Only when documentation has been found are specific tribal names given

 Black Ash (Fraxinus nigra) used by Menominee, Ojibwe, Potawatomi

 pipe stems; bows, arrow shafts; ash split baskets; woven wood baskets

Red Ash (Fraximus pennsylvanica) used by Ojibwe, Potawatomi

woven wood baskets, wooden spoons

Balsam Fir (Abies balsamea) used by Potawatomi

needles used for making pillows

Basswood (Tilia americana)

Cherokee, Chippewa/Ojibwe, Menominee, Meskwaki

Beech (Fagus grandiflora) used by Menominee, Potawatomi

fencing, building, fuel, food bowls, chopping bowls

 Burdock hats


Birches, Yellow, White, Hazel shoots, smooth and speckled Alder  used by Menominee, Ojibwe, Potawatomie

lodge frames, fencing, poles

White birch: storage baskets, sap buckets, wigwam coverings, canoes

Cattail (Typha latifolia)  used by Menominee, Ojibwe, Potawatomi

root used for caulking boats; leaves made into mats to cover winter lodges; ripened fruit (tail) used as bedding for infants

Cedar or Arbor-vitae (Pinaceae) used by Menominee

bark woven into bags; leaves stored with clothing to keep moths out

Dogbane, Spreading (Apocynum androsaemifolium) used by Menominee

fibers plaited into bow strings


Elm, American or White   

Hickory (Carya ovata) used by Ojibwe and Potawatomi

bows and arrows

Hazelnut (Corylus rostra) used by Potawatomi

twigs bound together to make brooms; Pacific northwest Native Americans used the wood for arrows, fishing traps, and spoons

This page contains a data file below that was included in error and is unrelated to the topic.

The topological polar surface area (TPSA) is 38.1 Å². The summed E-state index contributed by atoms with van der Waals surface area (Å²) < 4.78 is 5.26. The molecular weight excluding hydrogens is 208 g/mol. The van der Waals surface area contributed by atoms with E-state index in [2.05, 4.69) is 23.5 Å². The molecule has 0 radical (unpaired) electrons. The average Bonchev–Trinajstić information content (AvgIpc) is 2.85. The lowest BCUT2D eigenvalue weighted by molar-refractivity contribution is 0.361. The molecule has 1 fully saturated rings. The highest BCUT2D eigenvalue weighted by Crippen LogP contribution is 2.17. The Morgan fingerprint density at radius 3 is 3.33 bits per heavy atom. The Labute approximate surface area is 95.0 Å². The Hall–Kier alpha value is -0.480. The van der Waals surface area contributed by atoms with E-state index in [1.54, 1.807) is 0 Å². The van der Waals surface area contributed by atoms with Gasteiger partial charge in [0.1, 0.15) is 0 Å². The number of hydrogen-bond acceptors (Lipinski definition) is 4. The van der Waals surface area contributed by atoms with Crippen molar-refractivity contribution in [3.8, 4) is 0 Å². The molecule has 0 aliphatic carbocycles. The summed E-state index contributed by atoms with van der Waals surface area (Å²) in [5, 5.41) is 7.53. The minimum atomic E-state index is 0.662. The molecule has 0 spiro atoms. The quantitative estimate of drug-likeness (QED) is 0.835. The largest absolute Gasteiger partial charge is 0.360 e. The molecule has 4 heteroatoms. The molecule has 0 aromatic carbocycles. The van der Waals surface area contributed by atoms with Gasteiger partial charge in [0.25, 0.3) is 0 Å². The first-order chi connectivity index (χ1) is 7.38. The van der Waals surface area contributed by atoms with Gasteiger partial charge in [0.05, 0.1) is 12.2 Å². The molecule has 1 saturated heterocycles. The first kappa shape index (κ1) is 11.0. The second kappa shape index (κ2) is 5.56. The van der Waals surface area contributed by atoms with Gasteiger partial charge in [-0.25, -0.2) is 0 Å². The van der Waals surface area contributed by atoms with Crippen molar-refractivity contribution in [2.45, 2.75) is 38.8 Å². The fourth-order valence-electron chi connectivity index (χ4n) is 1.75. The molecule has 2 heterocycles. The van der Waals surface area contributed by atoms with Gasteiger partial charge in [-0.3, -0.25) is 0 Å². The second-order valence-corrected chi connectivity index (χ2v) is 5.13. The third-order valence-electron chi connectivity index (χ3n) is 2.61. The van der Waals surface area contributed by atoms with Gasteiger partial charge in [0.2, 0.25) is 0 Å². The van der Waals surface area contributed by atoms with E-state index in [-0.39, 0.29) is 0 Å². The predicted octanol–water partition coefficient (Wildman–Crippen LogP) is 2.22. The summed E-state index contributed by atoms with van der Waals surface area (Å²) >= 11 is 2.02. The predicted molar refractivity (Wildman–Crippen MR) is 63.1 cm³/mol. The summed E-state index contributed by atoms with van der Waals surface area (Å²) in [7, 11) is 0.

Horsetail (Equisetum hyemele) used by Menominee, Ojibwe, Potawatomie

scouring rush for pots and pans


Jack Pine (Pinus banksiana) used by Potawatomi

cones yield a pitch for waterproofing; pitch used with cedar for torches

Juneberry/Saskatoon  used by Ojibwe 

arrow shafts

Red Maple (Acer rubrum) used by Potawatomi

traps deodorized by boiling with bark

Red Cedar

Slippery Elm (Ulmus fulva) used by Menomini and Potawatomi

wood made into boxes and baskets

Sphagnum Moss (Sphagnum sp.) used by Potawatomi

to make or stuff pillow and mattresses

Sweet Fern (Myrica asplenifolia) used by Potawatomi 

smudge to keep mosquitos away; line berry pails to protect berries


Willow Salix L. species used by Dene

arrows, bows, cooking baskets, bark shredded and made into fishing line and nets


Wool Grass (Scirpus cyperinus) used by Chippewa/Ojibwe, Potawatomi

stuffing for pillows, used to make mats and woven bags and baskets